JABALYA, Gaza Strip (Reuters) - If ever there was a little corner of the world where trauma therapists hanging out their shingle should do a boom business, it has to be Gaza.
Take, for example, Samira, a 43-year-old schoolteacher and mother of five who lived too close to a Hamas security complex bombed repeatedly during Israel’s December 2008-January 2009 cross-border offensive.
“I could not sleep for months — no, for a year. I used to have dreams and even while awake I used to hear the sound of explosions when there was really nothing happening,” said the woman, who did not want to be named.
“One of my children also wet his bed for several months,” she added.
A trauma therapist should have been on the case — and in this instance, was. But in Gaza, despite decades of Israeli incursions, economic blockades, deadly internal infighting among Palestinians and grinding poverty, dealing with trauma is something brand new — and not a total success, either.
Experts estimate that up to 15 percent of Gazans suffer from post-traumatic stress disorder (PTSD), but Western-style psychotherapy is a relatively recent arrival.
Gazans, for whom therapy comes after scraping a living, also are culturally wary of seeking outside help with emotional and mental problems. The Israeli blockade ensures the enclave remains dirt poor, and not in a position to pay for new health services.
“We need specialists to deal with children, others to deal with adults, and specialists who can deal with specific and complicated psychological disorders,” psychologist Hassan Zeyada, of the Gaza Mental Health Program, said.
“Gaza lacks qualified psychiatrists who meet regional criteria for the profession,” he said. Experts say many of those practicing in Gaza at the moment were self-taught.
On top of that, the minute psychotropic drugs were introduced to help deal with stress, drug abuse cropped up.
During its 2008-2009 offensive, Israel attacked Gaza to shut down the firing of short-range rockets fired at southern Israel. About 1,400 Palestinians were killed and over 4,000 injured.
In the aftermath, with psychotherapy a relatively unknown option, Gazans began taking the opiate Tramadol, self-medicating to calm jangled nerves and recurring panic attacks.
Gaza’s drug craze is gradually coming under control. Tramadol is now officially available by prescription only, but its use as a recreational drug remains a serious problem.
“I’ve stopped ordering it, even for legal uses,” one local pharmacist said. “I know the devastating effect that abuse of this drug can have on youngsters.”
For sufferers of post-traumatic stress disorder, depression and other psychological ailments, more promising therapies are now on offer.
Dyaa Saymah, a mental health officer with the World Health Organization in Gaza, said the WHO was “trying to include psychological services in primary health care clinics and we have so far trained 300 doctors and nurses” in 56 clinics.
“Many people still view seeing a psychiatrist as a stigma,” he said. “But people do go to primary health clinics and there a trained doctor can see what they really need.”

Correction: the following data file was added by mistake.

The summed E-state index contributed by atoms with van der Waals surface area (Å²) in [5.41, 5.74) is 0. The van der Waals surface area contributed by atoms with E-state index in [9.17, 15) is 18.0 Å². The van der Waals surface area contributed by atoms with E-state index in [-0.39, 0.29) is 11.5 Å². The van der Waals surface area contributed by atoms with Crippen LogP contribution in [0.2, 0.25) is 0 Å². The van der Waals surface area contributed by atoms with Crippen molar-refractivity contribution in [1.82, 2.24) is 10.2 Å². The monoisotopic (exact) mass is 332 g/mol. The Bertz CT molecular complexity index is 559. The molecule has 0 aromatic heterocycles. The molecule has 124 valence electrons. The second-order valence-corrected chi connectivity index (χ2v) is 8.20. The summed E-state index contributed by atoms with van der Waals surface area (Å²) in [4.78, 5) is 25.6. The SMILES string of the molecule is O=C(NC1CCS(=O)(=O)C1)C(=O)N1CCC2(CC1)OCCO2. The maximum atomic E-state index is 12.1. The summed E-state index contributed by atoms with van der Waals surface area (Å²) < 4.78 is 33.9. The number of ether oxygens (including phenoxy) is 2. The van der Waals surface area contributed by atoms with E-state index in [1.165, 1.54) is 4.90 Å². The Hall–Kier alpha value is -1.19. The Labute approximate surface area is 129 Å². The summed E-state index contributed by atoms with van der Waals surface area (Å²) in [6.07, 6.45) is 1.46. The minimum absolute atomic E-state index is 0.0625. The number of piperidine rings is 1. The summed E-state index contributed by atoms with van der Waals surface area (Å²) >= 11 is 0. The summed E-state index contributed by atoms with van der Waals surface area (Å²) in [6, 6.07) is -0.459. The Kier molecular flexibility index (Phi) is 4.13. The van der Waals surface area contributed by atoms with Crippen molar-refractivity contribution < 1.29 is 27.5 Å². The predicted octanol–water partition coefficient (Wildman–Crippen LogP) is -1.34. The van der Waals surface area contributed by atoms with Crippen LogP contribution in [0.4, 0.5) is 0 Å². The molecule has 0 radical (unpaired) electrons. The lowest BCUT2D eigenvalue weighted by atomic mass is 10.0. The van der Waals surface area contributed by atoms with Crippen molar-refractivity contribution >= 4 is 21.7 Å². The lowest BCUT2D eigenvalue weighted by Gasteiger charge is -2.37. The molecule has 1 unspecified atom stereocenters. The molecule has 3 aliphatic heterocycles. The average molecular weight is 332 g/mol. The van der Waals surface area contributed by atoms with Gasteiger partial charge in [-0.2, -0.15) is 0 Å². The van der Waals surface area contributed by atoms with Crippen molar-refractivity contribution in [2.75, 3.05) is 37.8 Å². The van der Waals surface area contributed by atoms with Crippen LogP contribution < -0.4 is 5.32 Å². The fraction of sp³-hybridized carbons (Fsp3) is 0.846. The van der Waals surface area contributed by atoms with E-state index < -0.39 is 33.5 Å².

Gaza also needed a Code of Practice to regulate a profession in which many practitioners are self-taught, experts said.
Zeyada said there was no official figure for the incidence of PTSD in Gaza, but he endorsed a recent study by a colleague who estimated it at 10-to-14 percent among the 1.5 million people living in a 40-km by 12-km (25-mile by 8-mile) enclave smaller than an Australian sheep ranch.
“We are talking about people who fit the full criteria of psychological disorder. We are not talking about the many people who suffer reactions because of certain pressure in their daily lives and certain difficulties and problems,” Zeyada said.
Deputy Minister of Health Hassan Khalaf said Gaza’s incidence of PTSD was not above 15 percent, and maintained it was not the most prevalent psychological problem.
“Our most pressing (mental health) problem is depression, and the causes are several, including the ongoing blockade, last year’s war and its continued consequences, the bad economic situation and the lack of vision for the future,” he said.
Gaza’s problems are compounded by a climate of suspicion rooted in the intractable dispute between Hamas and Fatah, the dominant Palestinian movement which favors negotiation with Israel and was driven out of Gaza in 2007.
Gaza’s patients with psychological problems therefore are not referred to Israel. And while Palestinians today are more ready to accept psychotherapy than in the past, there is a reluctance to discuss mental or emotional problems, doctors say.
“Awareness is higher but still limited, and many people still regard the topic as taboo,” Zeyada said.
As long as Hamas holds control and remains hostile, there is little chance of Israel lifting its quarantine, but at least some of the new services, including help lines and advice over the Internet, are beginning to take hold — and have an impact, even if violence is never far away.
“It is was hard for me to see a doctor, but a friend of mine convinced me it was not a stigma to see one. So I finally visited a doctor with my boy,” the schoolteacher and mother-of-five said.
“After several weeks I began to feel better and my son stopped wetting his bed. I think I have recovered and I hope the violence is over. But maybe it’s not.”